Added to Medium, April 19, 2018
I have discussed about school programs in museums in previous blog posts, such as “Museum Education Programs: The Challenges of Having Chaperones Be Effective Participants” and “Museum and School Partnerships: Why They Are Important for Education”, however I thought I would discuss in more detail about how education programs are run in museums. One of the most important things museum educators especially know and emerging museum professionals learn is being able to be flexible. This is important for dealing with school groups visiting museums. In my experience, I have witnessed and found ways to be flexible when working with school groups visiting the museums and historic house museums I have worked and continue to work in.
I recently observed and assisted in a school field trip for the past few days at the Three Village Historical Society in East Setauket. The visiting school groups, that came from the same elementary school, participated in a program called Walk Through History with Abraham Woodhull, Farmer and Revolutionary War Spy. It was a living history interdisciplinary program and field trip for students that allows them to explore the nature sanctuary that was once Woodhull’s farm, the Setauket Village Green, Setauket Grist Mill, Patriot’s Rock and historic gravesites. Students also have the opportunity to the woods, fields, ponds and bays which tell the story of Long Island’s colonization and settlement before the American Revolution and during the creation of the new nation. Also, students have the opportunity to analyze Setauket spy Benjamin Tallmadge’s secret codes as well as decode maps and spy letters.
After teachers book school programs with the Three Village Historical Society, they were given pre-visit materials which include lesson plan and curriculum.
During the few days I worked with school groups, there have been a number of instances where flexibility was important. The weather reports, for instance, predicted rain during one of the days I was going to work with the school groups; as a result, a PowerPoint presentation version of the walking tour was created with an invitation to sign up for a public walking tour at a later date, and the analyzing secret codes activity was extended and took place inside as well a room down from the first station.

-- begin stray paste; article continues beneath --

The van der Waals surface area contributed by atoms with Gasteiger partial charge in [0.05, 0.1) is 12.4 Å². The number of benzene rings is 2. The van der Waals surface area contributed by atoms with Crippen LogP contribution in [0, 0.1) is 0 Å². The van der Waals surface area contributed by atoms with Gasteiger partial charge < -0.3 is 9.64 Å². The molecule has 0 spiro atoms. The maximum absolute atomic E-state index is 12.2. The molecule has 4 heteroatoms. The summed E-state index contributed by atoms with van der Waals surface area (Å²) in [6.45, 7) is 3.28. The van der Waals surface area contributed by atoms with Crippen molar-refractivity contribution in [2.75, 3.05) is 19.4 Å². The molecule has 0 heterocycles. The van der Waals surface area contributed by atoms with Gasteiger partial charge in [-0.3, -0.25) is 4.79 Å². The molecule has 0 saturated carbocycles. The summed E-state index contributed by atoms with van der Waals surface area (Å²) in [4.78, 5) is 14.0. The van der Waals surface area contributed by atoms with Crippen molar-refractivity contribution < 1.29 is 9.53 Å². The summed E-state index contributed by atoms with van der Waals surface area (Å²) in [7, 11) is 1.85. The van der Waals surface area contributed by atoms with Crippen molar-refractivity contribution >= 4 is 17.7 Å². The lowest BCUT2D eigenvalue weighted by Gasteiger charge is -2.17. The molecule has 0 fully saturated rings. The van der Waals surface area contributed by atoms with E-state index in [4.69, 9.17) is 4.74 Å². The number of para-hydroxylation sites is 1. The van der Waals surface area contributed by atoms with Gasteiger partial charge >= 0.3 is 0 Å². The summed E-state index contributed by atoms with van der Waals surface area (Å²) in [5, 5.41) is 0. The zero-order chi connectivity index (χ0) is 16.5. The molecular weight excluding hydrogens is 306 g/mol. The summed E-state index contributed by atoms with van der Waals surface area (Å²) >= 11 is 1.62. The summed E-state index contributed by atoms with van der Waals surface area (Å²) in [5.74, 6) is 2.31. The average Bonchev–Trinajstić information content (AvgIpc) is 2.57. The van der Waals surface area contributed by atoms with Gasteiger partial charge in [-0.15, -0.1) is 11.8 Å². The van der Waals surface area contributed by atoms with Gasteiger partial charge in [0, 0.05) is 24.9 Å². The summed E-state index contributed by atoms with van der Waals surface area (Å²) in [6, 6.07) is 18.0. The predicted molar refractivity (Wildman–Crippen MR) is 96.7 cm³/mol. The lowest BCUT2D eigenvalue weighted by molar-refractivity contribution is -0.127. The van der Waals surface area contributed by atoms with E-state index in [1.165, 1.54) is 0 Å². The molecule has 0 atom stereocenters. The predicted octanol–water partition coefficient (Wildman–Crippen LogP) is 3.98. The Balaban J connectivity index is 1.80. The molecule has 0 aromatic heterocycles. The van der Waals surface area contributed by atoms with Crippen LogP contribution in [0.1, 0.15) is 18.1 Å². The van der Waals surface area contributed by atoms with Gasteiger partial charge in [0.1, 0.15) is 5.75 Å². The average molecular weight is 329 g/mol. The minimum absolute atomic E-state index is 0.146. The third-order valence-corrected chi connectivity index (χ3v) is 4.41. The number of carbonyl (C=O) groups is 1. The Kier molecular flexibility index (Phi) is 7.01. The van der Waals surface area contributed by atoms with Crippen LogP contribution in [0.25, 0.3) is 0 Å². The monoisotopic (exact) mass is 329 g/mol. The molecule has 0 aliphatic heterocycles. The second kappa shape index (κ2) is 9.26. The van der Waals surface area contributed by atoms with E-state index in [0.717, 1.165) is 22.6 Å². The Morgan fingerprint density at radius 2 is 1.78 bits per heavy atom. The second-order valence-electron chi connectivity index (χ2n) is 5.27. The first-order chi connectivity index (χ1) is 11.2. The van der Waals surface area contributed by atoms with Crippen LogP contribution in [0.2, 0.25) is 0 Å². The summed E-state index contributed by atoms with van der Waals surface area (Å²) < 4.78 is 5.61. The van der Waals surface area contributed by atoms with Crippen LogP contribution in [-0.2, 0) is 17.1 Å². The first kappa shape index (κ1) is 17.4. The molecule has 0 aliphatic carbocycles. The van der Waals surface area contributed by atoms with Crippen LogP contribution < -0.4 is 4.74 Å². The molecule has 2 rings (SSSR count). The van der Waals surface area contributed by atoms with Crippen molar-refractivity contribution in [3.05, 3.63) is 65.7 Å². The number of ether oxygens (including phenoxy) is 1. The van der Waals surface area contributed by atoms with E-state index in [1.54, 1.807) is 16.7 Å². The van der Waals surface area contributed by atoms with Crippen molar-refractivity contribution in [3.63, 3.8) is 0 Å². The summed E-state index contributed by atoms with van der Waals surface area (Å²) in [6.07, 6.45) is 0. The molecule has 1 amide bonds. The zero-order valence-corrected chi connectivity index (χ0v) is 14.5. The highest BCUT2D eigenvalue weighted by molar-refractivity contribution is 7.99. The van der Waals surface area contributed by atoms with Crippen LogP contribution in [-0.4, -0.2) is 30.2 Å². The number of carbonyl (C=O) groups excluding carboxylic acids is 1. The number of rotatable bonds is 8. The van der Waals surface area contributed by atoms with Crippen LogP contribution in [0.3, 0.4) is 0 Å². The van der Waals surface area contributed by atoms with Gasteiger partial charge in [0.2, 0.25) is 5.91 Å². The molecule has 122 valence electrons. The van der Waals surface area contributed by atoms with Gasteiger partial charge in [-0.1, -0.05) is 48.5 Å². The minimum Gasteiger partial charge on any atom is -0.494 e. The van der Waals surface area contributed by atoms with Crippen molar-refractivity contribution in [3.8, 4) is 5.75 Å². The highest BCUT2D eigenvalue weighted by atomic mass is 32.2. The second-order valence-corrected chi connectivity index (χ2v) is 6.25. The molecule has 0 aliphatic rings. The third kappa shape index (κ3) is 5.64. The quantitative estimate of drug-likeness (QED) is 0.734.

In another example, on a sunny day, the school groups were divided into two groups with the Three Village Historical Society Historian leading one group and the Director of Education leading the other group in walking tours. After the walking tour, they all gathered indoors to work on the secret code activity which there was not enough time to finish on the premises. After receiving feedback on the program, adjustments were made so that there was enough time for each aspect of the program for the third day school groups were . One group started with a walking tour while the second group started with the secret code activity, and they switched so each group had the opportunity to participate in both.
One of the days I observed and assisted with the program a teacher revealed that they did not review the pre-visit materials before arriving for the program. As a result, the Three Village Historical Society Historian and the Director of Education decided to dedicate more time to the introduction to make sure all of the students understood what they were going to be learning about during the program.
My experiences with the Three Village Historical Society made me think about my past experiences dealing with similar and varying situations.